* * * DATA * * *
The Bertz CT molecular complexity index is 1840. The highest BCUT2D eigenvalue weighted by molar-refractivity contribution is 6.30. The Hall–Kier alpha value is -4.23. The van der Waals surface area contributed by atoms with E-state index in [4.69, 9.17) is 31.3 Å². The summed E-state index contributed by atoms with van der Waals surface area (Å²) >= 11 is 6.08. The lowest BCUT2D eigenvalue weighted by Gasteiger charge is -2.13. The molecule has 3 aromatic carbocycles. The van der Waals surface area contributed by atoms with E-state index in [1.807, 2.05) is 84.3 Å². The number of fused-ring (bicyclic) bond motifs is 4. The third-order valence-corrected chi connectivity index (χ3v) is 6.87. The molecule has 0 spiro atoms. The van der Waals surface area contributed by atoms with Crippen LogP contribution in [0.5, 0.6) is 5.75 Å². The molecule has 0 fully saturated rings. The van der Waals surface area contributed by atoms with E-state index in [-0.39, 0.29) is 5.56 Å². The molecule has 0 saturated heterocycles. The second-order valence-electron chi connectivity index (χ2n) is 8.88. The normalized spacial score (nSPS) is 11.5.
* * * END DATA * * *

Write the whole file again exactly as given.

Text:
The Bertz CT molecular complexity index is 1840. The highest BCUT2D eigenvalue weighted by molar-refractivity contribution is 6.30. The Hall–Kier alpha value is -4.23. The van der Waals surface area contributed by atoms with E-state index in [4.69, 9.17) is 31.3 Å². The summed E-state index contributed by atoms with van der Waals surface area (Å²) >= 11 is 6.08. The lowest BCUT2D eigenvalue weighted by Gasteiger charge is -2.13. The molecule has 3 aromatic carbocycles. The van der Waals surface area contributed by atoms with E-state index in [1.807, 2.05) is 84.3 Å². The number of fused-ring (bicyclic) bond motifs is 4. The third-order valence-corrected chi connectivity index (χ3v) is 6.87. The molecule has 0 spiro atoms. The van der Waals surface area contributed by atoms with Crippen LogP contribution in [0.5, 0.6) is 5.75 Å². The molecule has 0 fully saturated rings. The van der Waals surface area contributed by atoms with E-state index in [-0.39, 0.29) is 5.56 Å². The molecule has 0 saturated heterocycles. The second-order valence-electron chi connectivity index (χ2n) is 8.88. The normalized spacial score (nSPS) is 11.5.